Learning To Let Go

It should come as no surprise that I’m a bit of a perfectionist, I love to win, and I need life to happen on my terms–or else we’re in trouble.

So, letting go isn’t exactly my strong suit.

*correction* Letting go at an appropriate time isn’t exactly my strong suit.

I can let go of people, places, and things–I just hold on far too long before deciding, “Okay, now would be a fantastic time to let go, I’m officially bored and/or hurt.” (3 years too late usually.)

Here’s a brief list of things I struggle letting go of on time:

  • Romantic relationships
  • Toxic friendships
  • Arguments
  • Negative experiences with someone/someplace
  • Mistakes/feelings of failure

Yeah, so as you can imagine it’s a super good time when I’m holding on to something for dear life just for the sake of it. Why do I do this? A few reasons:

  1. I like things on my time (whatever that means). If something feels like it’s ending before I’m ready for it to, I’ll definitely white-knuckle it. Not my best strategy but hey, it works.
  2. I’m a fixer. I don’t like walking away from situations before I feel like I’ve given them my best go. If I haven’t tried 110% to fix it, I’ll stick around until I do. Even if I know it’s hopeless.
  3. I’m terrified of getting it wrong. And somehow, somewhere, I decided that letting go–at a less than ideal time–equates to “getting it wrong.”

These 3 qualities have caused me an extensive amount of pain and way too many hours of overthinking. Not to mention a boatload of missed opportunities. So, I decided something had to change: I had to get way better at letting go–at an appropriate time.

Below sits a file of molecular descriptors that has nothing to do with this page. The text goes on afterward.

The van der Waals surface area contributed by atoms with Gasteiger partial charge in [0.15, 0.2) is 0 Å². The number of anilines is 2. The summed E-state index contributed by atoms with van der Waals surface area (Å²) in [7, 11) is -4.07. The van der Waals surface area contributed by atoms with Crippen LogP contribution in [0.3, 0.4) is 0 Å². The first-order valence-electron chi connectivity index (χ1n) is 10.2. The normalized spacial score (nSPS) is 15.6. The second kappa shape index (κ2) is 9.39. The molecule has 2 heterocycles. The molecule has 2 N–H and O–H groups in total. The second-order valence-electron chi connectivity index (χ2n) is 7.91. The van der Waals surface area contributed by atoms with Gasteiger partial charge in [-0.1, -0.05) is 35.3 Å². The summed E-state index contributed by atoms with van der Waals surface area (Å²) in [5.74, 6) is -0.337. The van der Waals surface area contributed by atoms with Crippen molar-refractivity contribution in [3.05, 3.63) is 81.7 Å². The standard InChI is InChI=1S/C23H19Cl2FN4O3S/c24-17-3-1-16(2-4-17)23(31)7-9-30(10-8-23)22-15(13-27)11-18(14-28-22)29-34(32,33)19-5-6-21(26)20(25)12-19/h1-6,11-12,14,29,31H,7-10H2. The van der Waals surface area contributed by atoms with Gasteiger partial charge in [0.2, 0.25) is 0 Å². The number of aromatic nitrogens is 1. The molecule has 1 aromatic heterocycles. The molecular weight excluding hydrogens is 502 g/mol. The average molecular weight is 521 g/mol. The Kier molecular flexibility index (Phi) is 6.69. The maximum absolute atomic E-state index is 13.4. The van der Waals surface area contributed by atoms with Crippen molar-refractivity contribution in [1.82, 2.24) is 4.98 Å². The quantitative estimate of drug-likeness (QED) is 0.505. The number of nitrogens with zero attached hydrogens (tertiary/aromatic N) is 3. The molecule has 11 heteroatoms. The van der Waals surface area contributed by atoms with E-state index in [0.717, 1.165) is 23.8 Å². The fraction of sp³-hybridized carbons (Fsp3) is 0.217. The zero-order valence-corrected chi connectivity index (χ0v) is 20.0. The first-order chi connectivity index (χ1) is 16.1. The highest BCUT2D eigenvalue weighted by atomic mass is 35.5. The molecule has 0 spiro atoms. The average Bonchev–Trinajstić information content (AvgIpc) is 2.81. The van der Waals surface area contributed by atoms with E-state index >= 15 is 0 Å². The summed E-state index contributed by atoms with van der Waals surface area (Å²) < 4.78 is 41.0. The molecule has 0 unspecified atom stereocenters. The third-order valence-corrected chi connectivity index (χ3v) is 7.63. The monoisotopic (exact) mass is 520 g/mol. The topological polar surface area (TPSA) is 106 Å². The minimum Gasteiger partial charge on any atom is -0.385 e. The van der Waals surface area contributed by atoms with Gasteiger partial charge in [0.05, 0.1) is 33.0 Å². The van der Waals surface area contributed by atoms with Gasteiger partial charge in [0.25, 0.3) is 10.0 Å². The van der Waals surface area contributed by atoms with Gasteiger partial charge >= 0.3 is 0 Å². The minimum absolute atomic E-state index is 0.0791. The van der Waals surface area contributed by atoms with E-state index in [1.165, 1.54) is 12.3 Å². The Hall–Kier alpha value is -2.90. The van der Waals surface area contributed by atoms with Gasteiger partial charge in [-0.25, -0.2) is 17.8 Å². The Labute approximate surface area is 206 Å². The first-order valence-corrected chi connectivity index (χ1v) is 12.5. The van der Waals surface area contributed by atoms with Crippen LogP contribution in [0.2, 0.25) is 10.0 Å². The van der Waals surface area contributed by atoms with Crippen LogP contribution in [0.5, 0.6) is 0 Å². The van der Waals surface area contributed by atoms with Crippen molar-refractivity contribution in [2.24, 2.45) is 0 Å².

My game plan was pretty simple:

  • Just let go.

That’s it. Innovative, I know.

My first true test came when I realized I’d been holding on to the wrong career for 8 months too long. If you’ve read my piece about quitting without a plan, you know what this process was like. I knew I had to let go. I knew holding on was draining my energy and preventing me from excelling in other areas of my life. So I decided to walk away–without a plan.

It ended up being the best decision I made in 2018. Hands down. How did I do it? I just let go.

I let go of my perception of “successful” and the need to “prove my value” through a corporate, Fortune 500 career.

I let go of my need to please my superiors and provide quality work that wasn’t making the impact I desired.

I let go of my fear of failure and the belief that walking away might mean walking straight into unemployment.

I let it all go–and I jumped.

How did I know it was the right choice? I felt it in my soul, and I decided to trust myself. I chose to believe that the path that’s right for me will feel right. It will be obvious. It will spark joy and nurture creativity. It will be a piece of me.

Leaving a job is one thing, leaving a human is another. Let’s talk relationships.

I’ve had my share of interesting encounters with men (that’s a topic for another time), but I’ve also dated some guys who were genuinely great humans. Kind. Motivated. Authentic. Intelligent. Giving. Attractive. You know the drill.